May de­fends Syria strikes

PM says de­ci­sion was right one

Yorkshire Post - - LETTERS TO THE EDITOR -

THE PRIME Min­is­ter has put for­ward a com­pelling case to MPs, out­lin­ing why it was “legally and morally right” for the UK to join air strikes against the Syr­ian regime in or­der to al­le­vi­ate hu­man suf­fer­ing and sig­nif­i­cantly re­duce its abil­ity to carry out such ab­hor­rent at­tacks in the fu­ture.

Ad­dress­ing the House of Com­mons, Theresa May said there was clear ev­i­dence that the As­sad govern­ment was be­hind the dread­ful chem­i­cal weapons at­tack in Douma, and stressed the UK had ex­plored ev­ery diplo­matic op­tion but had con­cluded there was no practical al­ter­na­tive to what she called a limited and tar­geted strike.

The Prime Min­is­ter has been heav­ily crit­i­cised for send­ing Bri­tish mil­i­tary per­son­nel into ac­tion with­out UN ap­proval or even par­lia­men­tary de­bate. The lat­ter has caused dis­quiet among many MPs wor­ried that it threat­ens to un­der­mine the very demo­cratic val­ues that we es­pouse around the world.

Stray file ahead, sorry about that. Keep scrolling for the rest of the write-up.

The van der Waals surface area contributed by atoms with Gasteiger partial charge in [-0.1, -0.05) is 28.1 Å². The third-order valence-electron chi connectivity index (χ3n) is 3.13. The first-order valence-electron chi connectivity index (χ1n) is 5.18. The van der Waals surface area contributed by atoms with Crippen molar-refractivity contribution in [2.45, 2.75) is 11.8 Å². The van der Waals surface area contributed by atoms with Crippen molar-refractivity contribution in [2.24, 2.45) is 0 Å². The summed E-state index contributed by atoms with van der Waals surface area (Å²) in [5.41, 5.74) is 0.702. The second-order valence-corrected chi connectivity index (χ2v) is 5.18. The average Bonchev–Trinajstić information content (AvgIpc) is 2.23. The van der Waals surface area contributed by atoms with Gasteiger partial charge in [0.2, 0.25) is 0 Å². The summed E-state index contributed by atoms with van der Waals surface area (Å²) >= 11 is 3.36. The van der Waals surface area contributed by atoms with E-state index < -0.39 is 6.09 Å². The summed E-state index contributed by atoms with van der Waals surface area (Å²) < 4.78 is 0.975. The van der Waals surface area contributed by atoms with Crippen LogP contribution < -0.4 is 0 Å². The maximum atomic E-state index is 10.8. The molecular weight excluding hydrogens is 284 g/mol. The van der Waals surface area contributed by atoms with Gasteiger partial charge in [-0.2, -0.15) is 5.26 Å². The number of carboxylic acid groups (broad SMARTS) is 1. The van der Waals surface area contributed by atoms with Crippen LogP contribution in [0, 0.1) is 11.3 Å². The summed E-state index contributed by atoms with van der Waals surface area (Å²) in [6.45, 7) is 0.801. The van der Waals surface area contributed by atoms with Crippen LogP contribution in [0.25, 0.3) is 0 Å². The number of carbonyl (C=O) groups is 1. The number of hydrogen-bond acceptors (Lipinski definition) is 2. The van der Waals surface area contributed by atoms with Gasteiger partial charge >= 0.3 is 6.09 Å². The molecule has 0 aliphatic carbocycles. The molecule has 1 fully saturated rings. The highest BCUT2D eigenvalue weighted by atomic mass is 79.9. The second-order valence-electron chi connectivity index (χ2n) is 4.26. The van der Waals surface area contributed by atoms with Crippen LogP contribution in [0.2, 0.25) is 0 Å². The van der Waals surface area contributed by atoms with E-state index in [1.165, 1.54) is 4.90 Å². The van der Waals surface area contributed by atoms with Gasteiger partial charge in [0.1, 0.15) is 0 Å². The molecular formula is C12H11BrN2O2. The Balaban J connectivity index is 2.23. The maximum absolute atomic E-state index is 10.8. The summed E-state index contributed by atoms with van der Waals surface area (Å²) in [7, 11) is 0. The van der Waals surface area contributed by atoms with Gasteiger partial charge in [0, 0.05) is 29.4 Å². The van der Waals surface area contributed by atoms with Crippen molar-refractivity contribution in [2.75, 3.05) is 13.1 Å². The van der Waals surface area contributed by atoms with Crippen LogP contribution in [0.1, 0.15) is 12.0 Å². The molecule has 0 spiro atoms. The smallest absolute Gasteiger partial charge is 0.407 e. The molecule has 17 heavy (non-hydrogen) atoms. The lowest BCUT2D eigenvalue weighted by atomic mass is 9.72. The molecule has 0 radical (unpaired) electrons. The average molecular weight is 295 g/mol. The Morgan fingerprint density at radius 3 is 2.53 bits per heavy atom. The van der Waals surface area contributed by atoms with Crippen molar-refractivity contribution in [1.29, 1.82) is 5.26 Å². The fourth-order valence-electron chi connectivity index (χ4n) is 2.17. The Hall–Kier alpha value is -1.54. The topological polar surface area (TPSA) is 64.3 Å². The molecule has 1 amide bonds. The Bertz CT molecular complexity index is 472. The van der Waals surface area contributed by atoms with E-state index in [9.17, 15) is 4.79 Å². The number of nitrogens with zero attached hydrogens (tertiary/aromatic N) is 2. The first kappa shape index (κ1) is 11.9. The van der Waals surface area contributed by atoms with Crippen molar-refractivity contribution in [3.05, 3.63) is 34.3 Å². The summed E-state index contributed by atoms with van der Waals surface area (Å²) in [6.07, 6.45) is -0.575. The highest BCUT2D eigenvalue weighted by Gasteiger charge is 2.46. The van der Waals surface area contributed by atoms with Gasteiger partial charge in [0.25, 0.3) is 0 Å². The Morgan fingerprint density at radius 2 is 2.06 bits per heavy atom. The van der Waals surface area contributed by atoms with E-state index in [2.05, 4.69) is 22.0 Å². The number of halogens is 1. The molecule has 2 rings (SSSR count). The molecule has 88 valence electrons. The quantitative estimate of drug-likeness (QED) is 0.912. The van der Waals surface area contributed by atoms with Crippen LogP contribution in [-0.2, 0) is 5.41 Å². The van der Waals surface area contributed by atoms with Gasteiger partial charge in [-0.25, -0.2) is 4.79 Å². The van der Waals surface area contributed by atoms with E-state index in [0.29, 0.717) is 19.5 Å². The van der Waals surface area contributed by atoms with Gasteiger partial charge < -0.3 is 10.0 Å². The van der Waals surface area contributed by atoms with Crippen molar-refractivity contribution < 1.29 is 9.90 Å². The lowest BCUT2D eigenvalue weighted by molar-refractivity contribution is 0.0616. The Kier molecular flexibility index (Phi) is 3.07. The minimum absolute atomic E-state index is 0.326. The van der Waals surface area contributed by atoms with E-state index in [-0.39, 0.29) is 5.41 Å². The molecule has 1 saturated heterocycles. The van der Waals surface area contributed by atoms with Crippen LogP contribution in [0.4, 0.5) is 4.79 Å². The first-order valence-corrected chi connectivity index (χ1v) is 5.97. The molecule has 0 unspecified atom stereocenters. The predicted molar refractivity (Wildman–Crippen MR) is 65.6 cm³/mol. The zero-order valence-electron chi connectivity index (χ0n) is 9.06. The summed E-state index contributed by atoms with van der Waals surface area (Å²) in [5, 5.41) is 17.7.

Labour leader Jeremy Cor­byn wants to see leg­is­la­tion brought in that would make it nec­es­sary for MPs to ap­prove Bri­tish mil­i­tary ac­tion in the fu­ture, and while it is right that Par­lia­ment should be in­volved in such pro­foundly im­por­tant de­ci­sions wher­ever pos­si­ble, there are oc­ca­sions when it is not al­ways practical to seek its ap­proval and in th­ese in­stances the Govern­ment has to be free to act in the na­tion’s best in­ter­ests.

Some­times mil­i­tary in­ter­ven­tion, how­ever un­palat­able it may be, has to be an op­tion. Sim­ply do­ing noth­ing is not a vi­able diplo­matic or strate­gic pol­icy and it too can have se­ri­ous con­se­quences.

As the Prime Min­is­ter said, we can­not af­ford to live in a world where dic­ta­tors and tyrants are able to use chem­i­cal weapons against in­no­cent civil­ians and get away with it unchecked. That would be a dere­lic­tion of duty and a fail­ure of hu­man­ity.

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